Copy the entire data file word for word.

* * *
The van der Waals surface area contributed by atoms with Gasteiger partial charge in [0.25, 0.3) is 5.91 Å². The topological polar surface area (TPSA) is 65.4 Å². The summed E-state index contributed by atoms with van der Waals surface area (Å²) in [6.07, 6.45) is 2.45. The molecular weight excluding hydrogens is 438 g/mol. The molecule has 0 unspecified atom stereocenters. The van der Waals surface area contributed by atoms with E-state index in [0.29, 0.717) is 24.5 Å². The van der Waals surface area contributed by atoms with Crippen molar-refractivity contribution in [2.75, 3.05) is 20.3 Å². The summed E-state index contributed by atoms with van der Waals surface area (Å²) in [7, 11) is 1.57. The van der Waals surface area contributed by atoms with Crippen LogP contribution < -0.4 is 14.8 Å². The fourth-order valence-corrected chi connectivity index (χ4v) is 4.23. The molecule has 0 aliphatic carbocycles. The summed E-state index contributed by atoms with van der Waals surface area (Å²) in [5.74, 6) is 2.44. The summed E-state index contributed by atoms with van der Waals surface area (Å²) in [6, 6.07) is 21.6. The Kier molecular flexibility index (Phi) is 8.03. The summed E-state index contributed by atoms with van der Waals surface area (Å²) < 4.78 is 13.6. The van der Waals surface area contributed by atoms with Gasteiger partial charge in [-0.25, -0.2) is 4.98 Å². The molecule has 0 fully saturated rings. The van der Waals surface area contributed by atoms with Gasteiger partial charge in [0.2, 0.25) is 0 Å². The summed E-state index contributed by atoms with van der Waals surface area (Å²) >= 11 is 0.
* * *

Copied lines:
The van der Waals surface area contributed by atoms with Gasteiger partial charge in [0.25, 0.3) is 5.91 Å². The topological polar surface area (TPSA) is 65.4 Å². The summed E-state index contributed by atoms with van der Waals surface area (Å²) in [6.07, 6.45) is 2.45. The molecular weight excluding hydrogens is 438 g/mol. The molecule has 0 unspecified atom stereocenters. The van der Waals surface area contributed by atoms with E-state index in [0.29, 0.717) is 24.5 Å². The van der Waals surface area contributed by atoms with Crippen molar-refractivity contribution in [2.75, 3.05) is 20.3 Å². The summed E-state index contributed by atoms with van der Waals surface area (Å²) in [7, 11) is 1.57. The van der Waals surface area contributed by atoms with Crippen LogP contribution < -0.4 is 14.8 Å². The fourth-order valence-corrected chi connectivity index (χ4v) is 4.23. The molecule has 0 aliphatic carbocycles. The summed E-state index contributed by atoms with van der Waals surface area (Å²) in [5.74, 6) is 2.44. The summed E-state index contributed by atoms with van der Waals surface area (Å²) in [6, 6.07) is 21.6. The Kier molecular flexibility index (Phi) is 8.03. The summed E-state index contributed by atoms with van der Waals surface area (Å²) < 4.78 is 13.6. The van der Waals surface area contributed by atoms with Gasteiger partial charge in [-0.25, -0.2) is 4.98 Å². The molecule has 0 fully saturated rings. The van der Waals surface area contributed by atoms with Gasteiger partial charge in [0.2, 0.25) is 0 Å². The summed E-state index contributed by atoms with van der Waals surface area (Å²) >= 11 is 0.